Smoking ban for cars due October 2015

smokingFrom October 2015 it will be illegal to smoke in cars with children present under the biggest crackdown on smoking from the Government since the introduction of the 2007 ban on smoking in public places.

The Department of Health (DoH) said the tighter regulations laid before Parliament to make private vehicles carrying under-18s smoke-free were formulated with the aim to “protect young people from the serious health harms of smoked tobacco”.

The new plans will result in a fixed fine of £50 being given to people who smoke, or those who fail to prevent others from lighting up within private vehicles also carrying children.

Early in the New Year there will be a vote on the subject, involving both MPs and peers. Following this, there will be a period of three weeks for them to thoroughly assess the proposals put forth by the Department of Health.

This appears to be a formality though following a majority approval by MPs earlier in the year. Back in February MPs voted 376 to 107 – a majority of 269 – in favour of the ban, first suggested by Labour as an amendment to the children and families bill. The majority vote even eclipsed that which resulted in the smoking ban from July 2007, forbidding smoking in areas such as pubs, restaurants and nightclubs.

Most of the country could be behind the ban according to a YouGov poll for the anti-smoking group Action on Smoking and Health (ASH), which discovered that 77% of adults – including 64% of those who actually smoke – were behind the plans to make it illegal to light up in cars carrying anyone under the age of 18.

The legislation would criminalise smoking from parents, carers or other adults in a car where there is anyone present under 18. According to the British Lung Foundation, there are about 430,000 children that are exposed to second-hand smoke each week in a family car.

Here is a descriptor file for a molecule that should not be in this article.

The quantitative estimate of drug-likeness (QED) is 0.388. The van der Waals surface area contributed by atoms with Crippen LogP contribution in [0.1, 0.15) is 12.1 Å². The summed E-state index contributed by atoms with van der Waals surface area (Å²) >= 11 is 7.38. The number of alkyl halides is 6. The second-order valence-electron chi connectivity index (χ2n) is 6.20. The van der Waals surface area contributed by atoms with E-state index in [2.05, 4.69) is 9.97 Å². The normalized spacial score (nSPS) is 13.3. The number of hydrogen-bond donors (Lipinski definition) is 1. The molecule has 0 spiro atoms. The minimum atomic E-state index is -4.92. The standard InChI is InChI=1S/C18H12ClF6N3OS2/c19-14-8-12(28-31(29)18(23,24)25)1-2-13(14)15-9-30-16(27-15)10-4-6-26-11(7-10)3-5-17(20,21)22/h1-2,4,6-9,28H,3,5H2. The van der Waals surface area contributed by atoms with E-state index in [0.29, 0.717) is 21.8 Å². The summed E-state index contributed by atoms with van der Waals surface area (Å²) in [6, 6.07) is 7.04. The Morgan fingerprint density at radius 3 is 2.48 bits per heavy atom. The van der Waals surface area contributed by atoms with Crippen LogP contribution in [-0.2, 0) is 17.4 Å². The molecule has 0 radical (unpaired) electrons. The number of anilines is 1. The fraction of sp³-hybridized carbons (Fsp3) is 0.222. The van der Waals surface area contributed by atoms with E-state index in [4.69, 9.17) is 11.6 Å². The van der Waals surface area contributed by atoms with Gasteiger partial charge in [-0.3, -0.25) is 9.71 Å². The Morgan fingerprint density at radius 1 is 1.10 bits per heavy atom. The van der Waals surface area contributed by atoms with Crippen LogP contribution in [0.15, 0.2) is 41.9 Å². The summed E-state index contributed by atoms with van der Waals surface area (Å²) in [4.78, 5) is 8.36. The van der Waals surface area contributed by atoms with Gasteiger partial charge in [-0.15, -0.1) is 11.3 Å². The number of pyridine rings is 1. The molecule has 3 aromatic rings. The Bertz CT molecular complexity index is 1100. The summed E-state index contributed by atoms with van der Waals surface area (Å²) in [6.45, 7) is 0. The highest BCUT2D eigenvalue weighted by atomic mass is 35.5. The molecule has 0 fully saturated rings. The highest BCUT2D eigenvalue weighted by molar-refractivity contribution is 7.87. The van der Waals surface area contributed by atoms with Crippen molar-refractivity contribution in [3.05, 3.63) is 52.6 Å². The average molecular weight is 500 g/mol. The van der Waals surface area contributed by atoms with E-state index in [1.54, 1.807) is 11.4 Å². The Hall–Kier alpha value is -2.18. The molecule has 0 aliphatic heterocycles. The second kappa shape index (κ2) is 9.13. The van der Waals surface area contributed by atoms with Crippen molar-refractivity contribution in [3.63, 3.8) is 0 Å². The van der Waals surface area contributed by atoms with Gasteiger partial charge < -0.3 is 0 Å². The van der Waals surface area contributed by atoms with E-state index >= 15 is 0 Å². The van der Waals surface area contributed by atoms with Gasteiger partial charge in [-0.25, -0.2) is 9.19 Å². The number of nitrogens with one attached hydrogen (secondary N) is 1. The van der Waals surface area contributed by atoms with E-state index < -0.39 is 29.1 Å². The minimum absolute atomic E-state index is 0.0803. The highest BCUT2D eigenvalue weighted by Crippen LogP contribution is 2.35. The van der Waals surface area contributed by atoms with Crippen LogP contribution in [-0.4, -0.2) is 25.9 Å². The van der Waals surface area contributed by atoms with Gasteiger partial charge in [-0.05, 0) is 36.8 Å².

Dr Penny Woods, the charity’s chief executive, raved about the Government’s plans, saying she was “delighted” by the proposals.

She said: “We are now closer than ever to helping protect the hundreds of thousands of children exposed to dangerous concentrations of second-hand smoke in cars every week.”

ASH were also happy with the plans to ban smoking in cars with children, but said the legislation should go one step further and stretch to a blanket ban which would also comprise of adults in vehicles too.

ASH chief executive Deborah Arnott said: “We are delighted that the Government is to press ahead with regulations to prohibit smoking in cars containing children.

“As with the smoke-free public places law, this is a popular measure that will largely be self-enforcing. However, second-hand smoke is just as harmful to adults as children and it makes it more difficult to enforce if it only applies to some cars, not all. Seatbelt laws don’t just apply to children, why should smoke-free car laws?”

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